Following life-threatening gangrene infection of one’s leg and an emergency visit to a hospital to have it removed, the expertise of the surgeon in skillfully removing the limb will count for absolutely nothing if he has removed the wrong leg.
One of the most interesting subjects raised at this year’s CARICOM Heads of Government Summit in Grenada has been Prime Minister Dr Keith Mitchell’s continued chastisement of Cricket West Indies (CWI). To his frequent mouthings on cricket, he has now added a not-so-veiled criticism of Antiguan Prime Minister Gaston Browne’s decision to break ranks with those who have called for the dissolution of the cricket board.
It has been previously said – in varied forms – that if one repeats something frequently enough, that eventually it will be viewed as true.
We have an abiding respect for the Grenadian prime minister and his right to have, and to express his views on regional cricket or any subject under the sun. At the ongoing CARICOM meeting in his homeland, Dr Mitchell said West Indies cricket was in crisis and pointed to the team’s failure to qualify for the recent ICC Champions Trophy in England and the unlikelihood of their automatic qualification for the 2019 World Cup, as indicators of the malaise in the regional game.
The veteran leader said that with CWI not discharging its role, CARICOM had a responsibility to act.
“Colleagues, there is an urgent need for us to get back on course because the current state of affairs of cricket should be a complete embarrassment to all of us who call ourselves West Indians. The failure of the team to qualify for the recent Champions Trophy in England, and the possibility that it now has to play a qualifying tournament among the lowest to see if it can make the next World Cup, is the latest symptom of the crisis.
“The West Indies Cricket Board, as presently constituted, has long ceased to pay attention to the alarm bells. The questions must then be asked: Are we going to fiddle in disunity while West Indies cricket burns? Do we stand by and do nothing, as the current system almost renders the regional game irrelevant?”
These were powerful sentiments about a subject that evokes great emotion among Caribbean people. After all, notwithstanding annual CARICOM summits, cricket still remains the greatest unifying force among our islands. But are the sentiments all true because someone of the ilk of Dr Mitchell has been repeating them, ad nauseam, over the last two to three years? It is true that there are problems in regional cricket. But Mr Mitchell would have us believe that the dissolution of CWI will lead to the disappearance of these problems. More pointedly, he would have us believe that to rid our cricket administration of CWI president Dave Cameron would lead to a revival of West Indies cricket. He is not alone in this suggestion but he has been the idea’s main sponsor and has sought to rally regional heads of governments to this cause.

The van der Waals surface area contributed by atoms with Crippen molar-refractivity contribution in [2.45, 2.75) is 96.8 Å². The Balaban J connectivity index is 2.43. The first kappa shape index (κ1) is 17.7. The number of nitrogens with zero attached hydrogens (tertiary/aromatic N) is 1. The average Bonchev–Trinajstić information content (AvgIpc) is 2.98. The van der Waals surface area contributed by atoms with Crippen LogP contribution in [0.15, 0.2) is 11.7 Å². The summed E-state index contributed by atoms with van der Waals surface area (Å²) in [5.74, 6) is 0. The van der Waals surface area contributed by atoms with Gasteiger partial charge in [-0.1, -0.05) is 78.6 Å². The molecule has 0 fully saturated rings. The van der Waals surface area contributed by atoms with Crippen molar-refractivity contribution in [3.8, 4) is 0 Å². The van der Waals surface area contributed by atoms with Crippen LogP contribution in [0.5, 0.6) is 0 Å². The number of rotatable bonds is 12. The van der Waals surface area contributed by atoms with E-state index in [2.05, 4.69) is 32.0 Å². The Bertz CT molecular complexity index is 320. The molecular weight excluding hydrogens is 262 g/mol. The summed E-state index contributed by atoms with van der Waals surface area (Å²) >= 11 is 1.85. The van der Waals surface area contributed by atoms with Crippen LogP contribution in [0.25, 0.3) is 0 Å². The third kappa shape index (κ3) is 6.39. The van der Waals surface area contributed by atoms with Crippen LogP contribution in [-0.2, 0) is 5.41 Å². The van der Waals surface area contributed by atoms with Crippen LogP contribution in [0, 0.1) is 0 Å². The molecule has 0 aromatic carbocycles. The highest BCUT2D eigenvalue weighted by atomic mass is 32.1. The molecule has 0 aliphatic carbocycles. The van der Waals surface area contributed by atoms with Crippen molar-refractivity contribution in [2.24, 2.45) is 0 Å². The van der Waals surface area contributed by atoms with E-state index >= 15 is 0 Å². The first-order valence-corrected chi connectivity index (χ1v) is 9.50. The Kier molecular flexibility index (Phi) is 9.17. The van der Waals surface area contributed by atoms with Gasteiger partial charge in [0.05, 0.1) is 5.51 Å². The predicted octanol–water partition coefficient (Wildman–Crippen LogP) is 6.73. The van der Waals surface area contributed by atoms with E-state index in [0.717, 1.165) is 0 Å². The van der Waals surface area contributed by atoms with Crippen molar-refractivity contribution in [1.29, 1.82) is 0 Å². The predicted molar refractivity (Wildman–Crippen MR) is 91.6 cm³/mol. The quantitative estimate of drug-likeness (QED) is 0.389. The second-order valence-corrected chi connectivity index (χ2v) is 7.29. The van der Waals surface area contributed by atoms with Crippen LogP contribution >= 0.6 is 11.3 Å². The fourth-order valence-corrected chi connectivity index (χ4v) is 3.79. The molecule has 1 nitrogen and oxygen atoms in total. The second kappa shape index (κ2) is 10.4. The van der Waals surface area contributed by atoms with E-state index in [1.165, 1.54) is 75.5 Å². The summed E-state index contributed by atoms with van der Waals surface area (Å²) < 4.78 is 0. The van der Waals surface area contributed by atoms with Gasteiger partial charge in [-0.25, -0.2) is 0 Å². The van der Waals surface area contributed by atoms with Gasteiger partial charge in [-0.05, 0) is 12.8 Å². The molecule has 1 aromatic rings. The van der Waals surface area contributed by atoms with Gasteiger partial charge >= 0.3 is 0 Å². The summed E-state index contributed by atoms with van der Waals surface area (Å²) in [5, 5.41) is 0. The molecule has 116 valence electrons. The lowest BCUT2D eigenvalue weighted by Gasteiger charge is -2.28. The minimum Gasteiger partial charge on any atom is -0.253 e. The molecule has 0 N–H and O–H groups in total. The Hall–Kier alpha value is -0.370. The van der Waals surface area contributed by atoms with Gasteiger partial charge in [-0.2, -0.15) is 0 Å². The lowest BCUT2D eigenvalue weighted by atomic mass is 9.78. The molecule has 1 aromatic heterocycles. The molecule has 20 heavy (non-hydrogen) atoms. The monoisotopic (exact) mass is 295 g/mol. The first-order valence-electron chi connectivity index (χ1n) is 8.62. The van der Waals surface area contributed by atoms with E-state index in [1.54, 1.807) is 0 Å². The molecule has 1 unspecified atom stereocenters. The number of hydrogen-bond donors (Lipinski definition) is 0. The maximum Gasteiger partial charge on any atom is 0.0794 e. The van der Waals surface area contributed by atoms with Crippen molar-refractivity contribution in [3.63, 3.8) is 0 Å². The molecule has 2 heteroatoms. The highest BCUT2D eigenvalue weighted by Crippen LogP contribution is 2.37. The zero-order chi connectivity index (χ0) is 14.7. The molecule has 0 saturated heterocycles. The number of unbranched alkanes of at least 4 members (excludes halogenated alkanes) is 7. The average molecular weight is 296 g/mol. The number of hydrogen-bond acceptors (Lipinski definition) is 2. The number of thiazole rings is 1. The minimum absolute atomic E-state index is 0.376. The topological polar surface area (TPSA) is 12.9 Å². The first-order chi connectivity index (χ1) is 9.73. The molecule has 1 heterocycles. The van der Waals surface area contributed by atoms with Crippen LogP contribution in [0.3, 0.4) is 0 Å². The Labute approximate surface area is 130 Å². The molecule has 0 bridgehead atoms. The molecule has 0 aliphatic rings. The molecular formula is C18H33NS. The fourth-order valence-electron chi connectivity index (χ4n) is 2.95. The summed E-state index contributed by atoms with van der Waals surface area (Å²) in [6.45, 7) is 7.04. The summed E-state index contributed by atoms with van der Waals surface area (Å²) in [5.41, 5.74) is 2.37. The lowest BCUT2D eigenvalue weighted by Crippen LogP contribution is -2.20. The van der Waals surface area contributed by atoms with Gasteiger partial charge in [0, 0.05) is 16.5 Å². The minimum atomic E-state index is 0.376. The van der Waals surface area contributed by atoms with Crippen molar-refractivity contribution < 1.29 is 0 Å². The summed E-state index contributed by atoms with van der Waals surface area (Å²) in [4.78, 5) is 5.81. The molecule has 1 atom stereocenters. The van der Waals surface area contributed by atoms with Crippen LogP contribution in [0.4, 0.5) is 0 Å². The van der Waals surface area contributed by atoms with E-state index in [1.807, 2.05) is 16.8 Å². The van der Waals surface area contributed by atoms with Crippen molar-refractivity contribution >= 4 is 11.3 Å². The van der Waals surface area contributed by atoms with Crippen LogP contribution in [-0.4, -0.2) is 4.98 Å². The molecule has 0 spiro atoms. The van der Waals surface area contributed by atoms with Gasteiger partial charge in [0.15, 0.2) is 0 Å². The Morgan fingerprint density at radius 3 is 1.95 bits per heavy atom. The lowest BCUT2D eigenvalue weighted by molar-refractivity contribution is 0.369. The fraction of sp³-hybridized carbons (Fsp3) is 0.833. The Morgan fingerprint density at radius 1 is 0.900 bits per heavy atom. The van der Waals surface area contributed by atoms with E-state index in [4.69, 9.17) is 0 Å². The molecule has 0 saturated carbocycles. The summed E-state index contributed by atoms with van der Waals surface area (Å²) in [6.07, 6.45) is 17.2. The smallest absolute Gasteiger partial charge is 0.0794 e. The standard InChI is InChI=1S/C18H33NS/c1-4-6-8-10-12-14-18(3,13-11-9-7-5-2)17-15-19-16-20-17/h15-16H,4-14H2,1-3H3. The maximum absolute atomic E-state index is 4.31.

But in the midst of it all, reason appears to be coming from his colleague, Mr Browne, who had this to say in response to Dr Mitchell: “Antigua and Barbuda as a matter of principle does not interfere in the internal affairs of institutions, and governments that are governed by democratically elected officials.
“This is a universal principle on which my government stands,” he said.
He added: “The board operates independently of governments. Now there is a particular head who is of the view, and if I may add here, the flawed opinion that with my support and other heads that he could achieve his compulsive, obsessive desire to dissolve the board.
“The latter he fallaciously argued would automatically resolve the multiplicity of problems facing the West Indies cricket overnight. In the event that he had gotten my support for this fantasy, the question would have been how would he have achieved this forced dissolution.
“Talk is cheap, as leaders we should know our limitations and control our aspirations by ensuring that they do not exceed our limitations.”
In Mr Cameron’s defence, the benefits to be accrued from cricket have been spread to a greater number of players than ever before in the region’s history in terms of contracts and monetary benefits. More cricket at various age groups is being played across the region. Women’s cricket is no longer a sideshow but is receiving significant inputs. The advent of franchise cricket has seen players reaching the international level when not part of the first-class set-up of their places of birth. There has been a turnaround in CWI’s finances. The list of achievements is lengthy. It is now for the players to fulfil their part of the bargain on the field as paid employees should and must.
Of course, there will be mistakes made. But if we dissolved every institution because of mistakes, periods of disappointments or for poor bedside manners, there would be very few political institutions in the region. Good Caribbean governance would be akin to an oxymoron.
We owe Mr Browne some thanks for reminding us all that we should never allow emotion and assumed expertise to lead to the amputation of the good foot.